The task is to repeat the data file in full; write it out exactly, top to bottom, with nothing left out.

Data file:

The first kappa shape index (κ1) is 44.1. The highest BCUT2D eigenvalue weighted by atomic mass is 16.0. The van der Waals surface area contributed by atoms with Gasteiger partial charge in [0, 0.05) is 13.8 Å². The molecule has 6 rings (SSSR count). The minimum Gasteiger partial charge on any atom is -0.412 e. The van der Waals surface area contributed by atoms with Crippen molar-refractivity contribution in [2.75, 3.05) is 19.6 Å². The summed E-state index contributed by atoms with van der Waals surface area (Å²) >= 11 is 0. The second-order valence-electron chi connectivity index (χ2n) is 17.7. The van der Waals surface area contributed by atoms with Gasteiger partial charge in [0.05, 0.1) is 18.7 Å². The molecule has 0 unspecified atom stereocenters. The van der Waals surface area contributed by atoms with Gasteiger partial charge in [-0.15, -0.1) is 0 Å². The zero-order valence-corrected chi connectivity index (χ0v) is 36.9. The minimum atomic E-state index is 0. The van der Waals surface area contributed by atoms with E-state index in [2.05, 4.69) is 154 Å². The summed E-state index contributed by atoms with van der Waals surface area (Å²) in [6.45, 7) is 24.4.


The first kappa shape index (κ1) is 44.1. The highest BCUT2D eigenvalue weighted by atomic mass is 16.0. The van der Waals surface area contributed by atoms with Gasteiger partial charge in [0, 0.05) is 13.8 Å². The molecule has 6 rings (SSSR count). The minimum Gasteiger partial charge on any atom is -0.412 e. The van der Waals surface area contributed by atoms with Crippen molar-refractivity contribution in [2.75, 3.05) is 19.6 Å². The summed E-state index contributed by atoms with van der Waals surface area (Å²) >= 11 is 0. The second-order valence-electron chi connectivity index (χ2n) is 17.7. The van der Waals surface area contributed by atoms with Gasteiger partial charge in [0.05, 0.1) is 18.7 Å². The molecule has 0 unspecified atom stereocenters. The van der Waals surface area contributed by atoms with Gasteiger partial charge in [-0.15, -0.1) is 0 Å². The zero-order valence-corrected chi connectivity index (χ0v) is 36.9. The minimum atomic E-state index is 0. The van der Waals surface area contributed by atoms with E-state index in [2.05, 4.69) is 154 Å². The summed E-state index contributed by atoms with van der Waals surface area (Å²) in [6.45, 7) is 24.4.